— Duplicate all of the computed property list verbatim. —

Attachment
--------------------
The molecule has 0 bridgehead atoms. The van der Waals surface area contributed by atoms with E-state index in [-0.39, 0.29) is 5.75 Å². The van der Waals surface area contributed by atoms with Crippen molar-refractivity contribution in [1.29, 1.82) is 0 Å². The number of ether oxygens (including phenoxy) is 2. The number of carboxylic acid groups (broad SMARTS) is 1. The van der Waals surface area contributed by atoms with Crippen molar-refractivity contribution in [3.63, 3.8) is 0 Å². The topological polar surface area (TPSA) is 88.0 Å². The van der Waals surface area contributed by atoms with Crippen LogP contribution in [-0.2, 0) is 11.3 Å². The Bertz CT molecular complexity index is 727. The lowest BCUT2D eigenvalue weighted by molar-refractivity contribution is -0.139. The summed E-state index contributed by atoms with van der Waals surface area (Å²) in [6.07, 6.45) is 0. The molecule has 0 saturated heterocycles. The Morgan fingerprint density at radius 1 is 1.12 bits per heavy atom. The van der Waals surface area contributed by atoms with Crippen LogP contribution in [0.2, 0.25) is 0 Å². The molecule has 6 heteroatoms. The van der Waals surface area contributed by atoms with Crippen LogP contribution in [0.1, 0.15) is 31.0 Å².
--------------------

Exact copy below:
The molecule has 0 bridgehead atoms. The van der Waals surface area contributed by atoms with E-state index in [-0.39, 0.29) is 5.75 Å². The van der Waals surface area contributed by atoms with Crippen molar-refractivity contribution in [1.29, 1.82) is 0 Å². The number of ether oxygens (including phenoxy) is 2. The number of carboxylic acid groups (broad SMARTS) is 1. The van der Waals surface area contributed by atoms with Crippen molar-refractivity contribution in [3.63, 3.8) is 0 Å². The topological polar surface area (TPSA) is 88.0 Å². The van der Waals surface area contributed by atoms with Crippen LogP contribution in [-0.2, 0) is 11.3 Å². The Bertz CT molecular complexity index is 727. The lowest BCUT2D eigenvalue weighted by molar-refractivity contribution is -0.139. The summed E-state index contributed by atoms with van der Waals surface area (Å²) in [6.07, 6.45) is 0. The molecule has 0 saturated heterocycles. The Morgan fingerprint density at radius 1 is 1.12 bits per heavy atom. The van der Waals surface area contributed by atoms with Crippen LogP contribution in [0.2, 0.25) is 0 Å². The molecule has 6 heteroatoms. The van der Waals surface area contributed by atoms with Crippen LogP contribution in [0.1, 0.15) is 31.0 Å².